It’s 7am as I drive into the field being used as a huge car park at Hever Castle in Kent. The weather is not the best, typically English with swathes of grey cloud cover, and it leaves a fresh, cold feeling on your body.
There are campers from the night before that are rising and other competitors just arriving through the main gate. I motion towards the exit on the far side of the field and move to the event course. There are plenty of signs with arrows on directing you towards the target, good job, you could easily get lost in the ample grounds around here.
I’m here to capture the Triathlon event for the Team Phoenix group where I have been lucky enough to have been commissioned to visually document the Triathlon event by Team Phoenix [www.teamphoenixfoundation.co.uk] for the last four years in a row.
I was dressed accordingly in trainers to be able to keep up with the team as they moved about the course. I carried all the gear I needed in a photo messenger type bag as the types of situational shots change from moment to moment.
A professional photographer usually prefers to carry more equipment with them than they will ever need for a given shoot and regret it after but that is the nature of the beast.
Most pro gear is on heavy side and will obviously takes its toll on the back and shoulder of any photographer at some point especially when moving fast around the course of an event the size of this one.
I meet up with the team over by the registration tent and it’s nice to see familiar faces from the previous years with the addition of girls that I do not recognize who have volunteered to take part.
I am already taking pictures as I move in amongst the team who are queueing to give their name at the register desk. I feel the adrenalin immediately kick in after a few clicks of the shutter button and my passion for photography then produces all the natural energy I need for the day ahead. I know that first click of the shutter button is the first of probably over a thousand more clicks I will shoot during the day.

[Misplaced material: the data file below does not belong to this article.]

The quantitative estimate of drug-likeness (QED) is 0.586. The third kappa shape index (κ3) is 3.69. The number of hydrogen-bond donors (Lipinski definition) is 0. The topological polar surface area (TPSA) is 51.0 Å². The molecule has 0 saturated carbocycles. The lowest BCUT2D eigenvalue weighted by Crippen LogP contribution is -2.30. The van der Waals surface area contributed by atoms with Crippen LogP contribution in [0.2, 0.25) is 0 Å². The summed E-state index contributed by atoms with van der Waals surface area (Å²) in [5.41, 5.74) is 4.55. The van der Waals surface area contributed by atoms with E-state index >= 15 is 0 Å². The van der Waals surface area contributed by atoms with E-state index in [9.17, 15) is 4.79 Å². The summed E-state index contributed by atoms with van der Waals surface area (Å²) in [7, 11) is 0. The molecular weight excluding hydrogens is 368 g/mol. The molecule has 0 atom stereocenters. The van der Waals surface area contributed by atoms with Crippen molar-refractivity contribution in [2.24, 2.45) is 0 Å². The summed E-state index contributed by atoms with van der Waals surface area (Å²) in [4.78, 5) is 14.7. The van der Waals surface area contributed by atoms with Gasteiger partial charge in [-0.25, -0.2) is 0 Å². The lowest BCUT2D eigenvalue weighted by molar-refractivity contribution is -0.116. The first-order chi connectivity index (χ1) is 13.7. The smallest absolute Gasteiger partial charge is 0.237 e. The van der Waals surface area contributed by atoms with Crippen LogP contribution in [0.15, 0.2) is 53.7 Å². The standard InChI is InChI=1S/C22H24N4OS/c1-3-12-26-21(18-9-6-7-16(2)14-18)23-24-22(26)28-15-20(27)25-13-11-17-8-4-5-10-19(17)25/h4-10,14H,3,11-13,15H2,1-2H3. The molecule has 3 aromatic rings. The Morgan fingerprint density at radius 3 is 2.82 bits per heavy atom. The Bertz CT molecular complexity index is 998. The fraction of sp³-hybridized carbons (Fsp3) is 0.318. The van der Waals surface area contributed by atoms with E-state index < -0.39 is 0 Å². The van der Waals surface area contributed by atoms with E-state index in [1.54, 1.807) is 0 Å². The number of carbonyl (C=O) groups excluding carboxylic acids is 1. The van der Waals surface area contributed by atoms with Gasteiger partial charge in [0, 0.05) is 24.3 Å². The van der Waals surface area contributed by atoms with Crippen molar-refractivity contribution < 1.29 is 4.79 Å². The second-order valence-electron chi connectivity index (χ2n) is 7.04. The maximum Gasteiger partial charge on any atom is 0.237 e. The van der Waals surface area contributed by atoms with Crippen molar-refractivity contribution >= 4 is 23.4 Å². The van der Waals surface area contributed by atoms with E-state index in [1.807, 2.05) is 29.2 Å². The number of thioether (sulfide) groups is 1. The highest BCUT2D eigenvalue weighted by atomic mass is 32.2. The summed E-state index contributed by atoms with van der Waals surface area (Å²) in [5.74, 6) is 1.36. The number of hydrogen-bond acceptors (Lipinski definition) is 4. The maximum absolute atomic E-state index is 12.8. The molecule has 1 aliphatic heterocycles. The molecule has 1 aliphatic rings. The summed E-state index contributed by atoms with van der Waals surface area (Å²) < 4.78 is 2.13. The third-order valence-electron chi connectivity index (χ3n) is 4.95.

If you are not familiar with the triathlon it is an event that includes three objectives [obviously], swimming, cycling and running. These 3 activities take place over a large distance and the swimming is done in the nearby Hever Castle lake. I know, it doesn’t bear thinking about does it, so even more Kudos to the competitors who take part.
The triathlon usually starts with the swimming, then the cycling and ends with the long run to the finish line. I am briefed on the kinds of images that team phoenix need me to capture for their promotional paraphernalia once the event is finished.
I must say that being around this group of amazing women for a day capturing this event is an incredible experience and one I am very grateful for as it gives you an opportunity to witness and capture the raw emotion on show and to see the human spirit in all its glory.
[The photograph in this blog is a great example as the girls cross the finishing line and the emotions just come flooding out.]
Sometimes in life something or someone humbles you, they make you realize that you are not quite as important or good as you thought you were and certainly leaves a mark on you that you can carry into your day to day experiences moving forward.
This event gives a photographer many opportunities to tell stories through capturing the action with potentially powerful pictures but at the same time Team Phoenix is a business and they fully understand the importance of having professional images in their library with which to market their brand through their website, magazine articles and social media campaigns.
It’s a good idea to work very closely with your event photographer to get the best shots of your event. It does help to prepare a brief for the photographer detailing the best shots you will need for your future marketing strategies. Communication with the photographer is key if you want to capture the most important moments of the event.
If you would like a free consultation to discuss working together then please contact me. Email: email@example.com
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